It's a rainy October day in south-west London and the year four and five pupils (aged between seven and nine) at Priory CE primary school are sitting in the gym hall, surrounded by the usual paraphernalia of climbing ladders, ropes and basketball hoops.
Before them sit four colourfully-clad figures. One stands up and booms across the hall: "Ah, ah, oko-we!" The children chorus back: "Ah, ah, oko-we!"
Then suddenly, to the delight of their young audience, the four figures begin to dance, sing and drum out African rhythms.
Some year fours are enlisted to mimic the group's movements; they giggle to their seated friends, who are wriggling and clapping to the music. As the spectacle stops, little arms punch the air and the room fills with cheers.
The creators of this carnival-like atmosphere are members of east London's Iroko Theatre Company, which uses traditional African theatre art to enhance the self- confidence and knowledge of children and young people, including those with special needs. Set up in 1996, the group provides a range of activities in schools, youth centres, hospitals and young offenders' institutes across Britain. Last year, Iroko worked with some 90,000 children and young people, through oral storytelling performances, music and drama workshops. Participants learn about African culture, while storytelling covers topics from team work to racial harmony.
Today's session is part of Priory's celebrations for black history month. Its week-long programme includes a three-day residency by Iroko, which involves children learning about African instruments and hearing traditional folk tales. Alex Oma-Pius, storyteller and artistic director of Iroko, says African theatre arts are a good medium for raising awareness and encouraging learning. "The idea is to enable children and young people from different backgrounds and abilities to understand other arts and cultures," he says. "This helps cement racial harmony which is vital in today's multi-cultural Britain."
The theatre company undertakes in-service training for teaching. This involves Iroko demonstrating its work to teachers, followed by a workshop that focuses on elements of storytelling which are useful for developing children's imagination, language and communication skills. For early years teachers, the activities introduce them to basic counting chants, musical games and movements that can enhance numeracy skills. Iroko's work with primary and secondary school teachers aims to equip them with new ideas for drama, dance and music.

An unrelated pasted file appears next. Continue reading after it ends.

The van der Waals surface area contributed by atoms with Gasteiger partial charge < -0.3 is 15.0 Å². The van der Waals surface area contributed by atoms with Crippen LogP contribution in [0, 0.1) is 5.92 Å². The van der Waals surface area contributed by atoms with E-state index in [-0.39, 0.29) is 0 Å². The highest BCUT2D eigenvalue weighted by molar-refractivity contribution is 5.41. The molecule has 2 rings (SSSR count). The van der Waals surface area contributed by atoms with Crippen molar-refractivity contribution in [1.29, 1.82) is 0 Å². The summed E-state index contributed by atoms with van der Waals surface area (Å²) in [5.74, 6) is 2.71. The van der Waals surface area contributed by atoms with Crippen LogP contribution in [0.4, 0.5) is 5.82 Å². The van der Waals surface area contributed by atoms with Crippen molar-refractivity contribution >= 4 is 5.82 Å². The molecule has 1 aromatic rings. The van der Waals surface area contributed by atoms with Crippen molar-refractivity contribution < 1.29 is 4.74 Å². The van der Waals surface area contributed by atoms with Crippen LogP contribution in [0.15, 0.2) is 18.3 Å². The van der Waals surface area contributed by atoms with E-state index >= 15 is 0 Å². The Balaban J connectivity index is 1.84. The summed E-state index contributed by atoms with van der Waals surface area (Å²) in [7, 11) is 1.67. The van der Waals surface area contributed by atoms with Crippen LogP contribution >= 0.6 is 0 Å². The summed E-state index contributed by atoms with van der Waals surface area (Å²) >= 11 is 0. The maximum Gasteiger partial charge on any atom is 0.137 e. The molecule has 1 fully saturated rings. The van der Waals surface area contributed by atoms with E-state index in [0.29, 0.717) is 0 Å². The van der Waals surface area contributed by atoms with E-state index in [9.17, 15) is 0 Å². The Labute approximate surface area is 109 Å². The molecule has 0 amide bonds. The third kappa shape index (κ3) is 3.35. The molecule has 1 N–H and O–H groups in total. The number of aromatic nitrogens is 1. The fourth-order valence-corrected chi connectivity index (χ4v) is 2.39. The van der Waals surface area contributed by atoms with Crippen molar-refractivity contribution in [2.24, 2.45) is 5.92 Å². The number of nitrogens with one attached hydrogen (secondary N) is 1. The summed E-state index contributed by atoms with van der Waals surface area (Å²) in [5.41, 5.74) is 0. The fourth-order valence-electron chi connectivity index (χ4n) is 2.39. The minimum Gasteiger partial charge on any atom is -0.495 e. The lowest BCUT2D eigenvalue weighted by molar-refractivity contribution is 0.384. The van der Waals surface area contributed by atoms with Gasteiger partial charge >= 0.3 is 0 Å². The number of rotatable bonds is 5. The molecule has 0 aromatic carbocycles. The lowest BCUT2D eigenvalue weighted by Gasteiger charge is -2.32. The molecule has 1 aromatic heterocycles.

A trained theatre director and actor, Nigerian-born Oma-Pius set up Iroko when funding for a similar project he was involved in was cut. The company's name refers to the eponymous African tree, which provides the wood for its drums and masks. Today, Iroko comprises four core performers (employed on a freelance basis) and a full-time administrator/fundraiser, whose post is funded by a grant from BBC Children in Need.
Iroko has seen demand for residencies and more in-depth work shops grow over the past year. Funding from the Baring Foundation and London Borough Grants has enabled Iroko to conduct residencies in Hertfordshire, Bedfordshire and outer London. A millennium lottery grant resulted in a three-day residency for Newham leisure services, culminating in a masquerade involving young people living in the London borough.
While Iroko charges a fee for its performances and workshops, ranging from £200 for a one-hour performance to £1,750 for a week's residency, Oma-Pius says that the company needs to raise additional funds to be able to employ at least two full-time performers and ensure continuity and artistic development. Winning the Guardian award is a move towards this. Iroko plans to redesign its publicity and marketing in order to raise its profile. It hopes to work in geographical areas where access to minority ethnic music is limited. A forthcoming project funded by Yorkshire Arts to work with schools in Leeds is Iroko's first step in this direction.
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